What is Greek Life and what are fraternities and sororities?

In an article we read at USA Education Guides, Hannah Roberts explains that sororities and fraternities are groups for women and men (respectively) and have been around since about 1776.  These are primarily considered social organizations, however, they can be focused on other points of shared interest such as community service, academics, or religion.  The main purpose of these organizations according to, is to join young men and women together “to offer fellowship, leadership, academic support, participation in campus activities, service to the community, and preparation for future careers.” These organizations are then considered part of Greek Life, in that their names involve letters of the Greek alphabet.

What are some of the benefits associated with fraternities and sororities?

According to, fraternities and sororities can foster lifelong friendships, can help students to get involved in social activities on campus, and offer students a chance to do community service; they also help with networking and offer students leadership opportunities.

What are some of the disadvantages associated with fraternities and sororities?

According to, there will often be fees associated with pledging and initiation, and then regular annual dues that you must pay.  Fees also include social activities, retreats, and other events.  Greek Life can also require a lot of time, as there are many meetings and social activities you have to participate and organize as part of the fraternity or sorority.  Lastly, there is an issue of hazing; although it is illegal to haze, many fraternities and sororities still haze those who they are initiating.  You should be sure to stay away from fraternities and sororities who have a history of doing this.

How can I find out more about the fraternities and sororities at my school?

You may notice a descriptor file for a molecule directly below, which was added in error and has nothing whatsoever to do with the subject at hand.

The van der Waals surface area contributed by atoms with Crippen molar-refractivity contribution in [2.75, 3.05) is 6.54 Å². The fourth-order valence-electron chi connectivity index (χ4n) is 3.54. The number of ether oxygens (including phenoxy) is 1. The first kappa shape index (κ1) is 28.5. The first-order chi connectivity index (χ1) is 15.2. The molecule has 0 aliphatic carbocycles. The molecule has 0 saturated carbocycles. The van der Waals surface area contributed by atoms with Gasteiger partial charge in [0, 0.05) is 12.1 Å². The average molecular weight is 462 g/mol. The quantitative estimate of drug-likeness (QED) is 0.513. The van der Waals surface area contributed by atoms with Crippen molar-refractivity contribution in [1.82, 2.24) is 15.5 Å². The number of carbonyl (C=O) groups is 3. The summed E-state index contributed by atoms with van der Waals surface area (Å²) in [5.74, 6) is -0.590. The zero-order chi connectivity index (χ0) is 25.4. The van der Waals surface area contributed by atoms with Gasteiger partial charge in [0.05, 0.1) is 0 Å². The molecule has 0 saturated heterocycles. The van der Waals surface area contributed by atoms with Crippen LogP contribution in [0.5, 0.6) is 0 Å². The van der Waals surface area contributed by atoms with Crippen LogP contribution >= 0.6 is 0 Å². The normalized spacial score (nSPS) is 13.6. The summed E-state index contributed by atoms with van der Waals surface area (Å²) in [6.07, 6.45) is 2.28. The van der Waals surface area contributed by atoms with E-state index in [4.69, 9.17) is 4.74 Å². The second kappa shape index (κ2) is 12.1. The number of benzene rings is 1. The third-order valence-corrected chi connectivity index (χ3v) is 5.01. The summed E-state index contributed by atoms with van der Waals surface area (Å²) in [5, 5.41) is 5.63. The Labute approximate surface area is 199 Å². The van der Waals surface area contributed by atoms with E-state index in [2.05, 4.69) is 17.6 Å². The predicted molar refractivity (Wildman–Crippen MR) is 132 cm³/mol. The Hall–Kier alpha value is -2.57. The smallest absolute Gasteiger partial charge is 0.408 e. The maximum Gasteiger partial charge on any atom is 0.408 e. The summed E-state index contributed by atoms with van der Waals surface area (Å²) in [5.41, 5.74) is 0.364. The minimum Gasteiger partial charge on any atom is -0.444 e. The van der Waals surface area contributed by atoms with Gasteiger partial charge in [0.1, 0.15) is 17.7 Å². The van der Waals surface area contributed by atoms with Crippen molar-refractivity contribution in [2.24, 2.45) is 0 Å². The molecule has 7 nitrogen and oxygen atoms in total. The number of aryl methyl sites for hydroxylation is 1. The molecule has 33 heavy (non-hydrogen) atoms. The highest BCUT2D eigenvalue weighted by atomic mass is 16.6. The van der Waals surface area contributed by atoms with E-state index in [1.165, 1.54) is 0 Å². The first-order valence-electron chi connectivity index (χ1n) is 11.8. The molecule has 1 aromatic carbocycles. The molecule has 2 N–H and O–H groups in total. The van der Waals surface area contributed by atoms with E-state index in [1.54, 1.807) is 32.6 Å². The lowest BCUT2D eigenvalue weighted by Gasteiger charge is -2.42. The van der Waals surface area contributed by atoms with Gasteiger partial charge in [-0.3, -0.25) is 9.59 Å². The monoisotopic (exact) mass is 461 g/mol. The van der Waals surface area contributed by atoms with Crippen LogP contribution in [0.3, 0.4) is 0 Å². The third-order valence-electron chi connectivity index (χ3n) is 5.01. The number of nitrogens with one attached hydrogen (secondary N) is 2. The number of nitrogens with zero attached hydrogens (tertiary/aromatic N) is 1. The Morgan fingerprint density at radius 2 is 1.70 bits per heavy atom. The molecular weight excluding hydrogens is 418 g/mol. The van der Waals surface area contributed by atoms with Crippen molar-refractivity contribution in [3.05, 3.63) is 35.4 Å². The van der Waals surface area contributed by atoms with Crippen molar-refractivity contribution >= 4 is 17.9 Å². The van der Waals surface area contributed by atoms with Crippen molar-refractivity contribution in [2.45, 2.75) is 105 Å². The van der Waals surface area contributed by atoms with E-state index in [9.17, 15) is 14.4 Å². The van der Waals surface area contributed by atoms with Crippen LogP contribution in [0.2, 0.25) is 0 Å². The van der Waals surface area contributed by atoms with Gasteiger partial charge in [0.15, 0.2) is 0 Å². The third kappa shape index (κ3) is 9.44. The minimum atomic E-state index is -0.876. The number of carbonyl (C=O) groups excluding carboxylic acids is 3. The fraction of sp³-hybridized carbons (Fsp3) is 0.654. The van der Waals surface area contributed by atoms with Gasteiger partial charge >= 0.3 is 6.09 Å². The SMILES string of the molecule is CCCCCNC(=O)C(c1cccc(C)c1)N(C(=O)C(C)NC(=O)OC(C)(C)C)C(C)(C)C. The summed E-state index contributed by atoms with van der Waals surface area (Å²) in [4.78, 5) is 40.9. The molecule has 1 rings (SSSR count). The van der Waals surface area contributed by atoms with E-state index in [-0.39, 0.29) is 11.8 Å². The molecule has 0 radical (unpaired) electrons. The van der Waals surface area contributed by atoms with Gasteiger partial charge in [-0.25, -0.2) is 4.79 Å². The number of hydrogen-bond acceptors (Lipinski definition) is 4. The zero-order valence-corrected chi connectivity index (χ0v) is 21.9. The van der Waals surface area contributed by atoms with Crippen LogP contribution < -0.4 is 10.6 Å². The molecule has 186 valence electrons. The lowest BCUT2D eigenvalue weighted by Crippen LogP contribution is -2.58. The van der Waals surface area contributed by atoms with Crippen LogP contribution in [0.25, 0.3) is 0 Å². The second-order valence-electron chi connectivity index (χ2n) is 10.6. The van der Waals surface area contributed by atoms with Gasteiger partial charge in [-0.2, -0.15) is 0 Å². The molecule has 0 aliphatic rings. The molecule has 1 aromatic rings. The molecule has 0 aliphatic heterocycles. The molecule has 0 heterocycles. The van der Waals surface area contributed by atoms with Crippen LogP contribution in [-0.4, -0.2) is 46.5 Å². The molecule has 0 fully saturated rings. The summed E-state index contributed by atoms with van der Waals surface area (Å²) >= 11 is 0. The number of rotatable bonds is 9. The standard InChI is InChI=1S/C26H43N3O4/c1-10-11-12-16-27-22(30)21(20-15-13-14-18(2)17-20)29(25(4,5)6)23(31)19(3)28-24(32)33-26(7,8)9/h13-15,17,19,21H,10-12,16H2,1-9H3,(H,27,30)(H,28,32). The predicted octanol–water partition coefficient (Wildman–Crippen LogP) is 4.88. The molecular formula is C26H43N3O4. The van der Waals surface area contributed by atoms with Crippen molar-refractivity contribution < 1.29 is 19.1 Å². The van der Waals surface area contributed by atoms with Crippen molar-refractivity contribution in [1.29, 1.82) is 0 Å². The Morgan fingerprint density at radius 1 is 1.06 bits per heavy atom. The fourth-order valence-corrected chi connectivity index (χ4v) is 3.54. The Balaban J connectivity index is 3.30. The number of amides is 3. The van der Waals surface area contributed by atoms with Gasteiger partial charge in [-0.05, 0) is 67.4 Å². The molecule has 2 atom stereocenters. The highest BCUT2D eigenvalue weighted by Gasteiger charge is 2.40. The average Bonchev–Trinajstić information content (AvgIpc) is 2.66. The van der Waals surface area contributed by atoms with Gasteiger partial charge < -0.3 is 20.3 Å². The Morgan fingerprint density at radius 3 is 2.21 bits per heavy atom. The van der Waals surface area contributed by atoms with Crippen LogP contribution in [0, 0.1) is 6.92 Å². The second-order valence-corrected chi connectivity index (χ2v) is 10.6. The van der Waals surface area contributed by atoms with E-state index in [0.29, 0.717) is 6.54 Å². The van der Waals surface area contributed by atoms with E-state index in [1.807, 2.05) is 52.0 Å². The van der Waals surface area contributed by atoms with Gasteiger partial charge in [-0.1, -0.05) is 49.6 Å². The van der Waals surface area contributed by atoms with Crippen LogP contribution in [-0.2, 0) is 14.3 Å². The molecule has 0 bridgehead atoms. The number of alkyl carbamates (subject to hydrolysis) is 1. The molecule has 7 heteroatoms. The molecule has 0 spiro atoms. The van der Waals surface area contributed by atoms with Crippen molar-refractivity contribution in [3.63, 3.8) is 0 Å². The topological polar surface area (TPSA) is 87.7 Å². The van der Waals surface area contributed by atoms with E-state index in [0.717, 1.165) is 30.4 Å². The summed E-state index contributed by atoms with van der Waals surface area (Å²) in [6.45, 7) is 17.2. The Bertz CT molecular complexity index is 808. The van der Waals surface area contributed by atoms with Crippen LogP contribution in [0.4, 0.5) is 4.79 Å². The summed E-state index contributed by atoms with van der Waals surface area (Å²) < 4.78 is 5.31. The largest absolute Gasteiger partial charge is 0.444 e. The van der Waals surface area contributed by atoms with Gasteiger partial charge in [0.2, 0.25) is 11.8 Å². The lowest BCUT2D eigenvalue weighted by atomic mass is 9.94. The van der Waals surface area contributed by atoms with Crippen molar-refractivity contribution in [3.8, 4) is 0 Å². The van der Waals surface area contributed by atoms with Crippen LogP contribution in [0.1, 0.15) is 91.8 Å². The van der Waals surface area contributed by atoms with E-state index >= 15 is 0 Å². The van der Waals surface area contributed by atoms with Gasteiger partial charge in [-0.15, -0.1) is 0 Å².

Greek organizations will typically have a “Rush Week” in the fall semester where students considering Greek Life can attend events and information sessions put on by the fraternities and sororities on campus.  In this way, students can find out more about which fraternity or sorority fits them.

What does it mean to “rush”?

According to an article we read by Jane Schreier Jones at College View, when you choose to participate in Rush Week, you will be considered a “rushee”.  This means that you are going to visit various fraternities or sororities and meeting the members.

What is the difference between “rushing” and “pledging”?

When you “rush” you are participating in Rush Week.  It is then after Rush Week, fraternities and sororities will send invitations to rushees to join their organization (“bids”).  If a rushee accepts a fraternity or sorority’s bid, they will then be considered a “pledge,” and will go through a period in which they will learn more about that particular organization.

While your decision to participate in a fraternity or sorority entirely depends on your own preferences, we hope that this has helped make the decision just a little bit easier.

Ask the Expert, Budget-Friendly Ideas, Student Life

ASK THE EXPERT: Money Management for College Students

One of the most important responsibilities students will have to take on when they go off to college is managing their own finances.  While some students may have already begun to take on this type of responsibility, many others have not.  This is why we think it is important for students (and their families) to know what they should be considering as students go off to college and become more independent.  To find out more, we spoke with Paul Golden, spokesperson for the National Endowment for Financial Education (NEFE).

What are the biggest problems students face when they first begin managing their own money?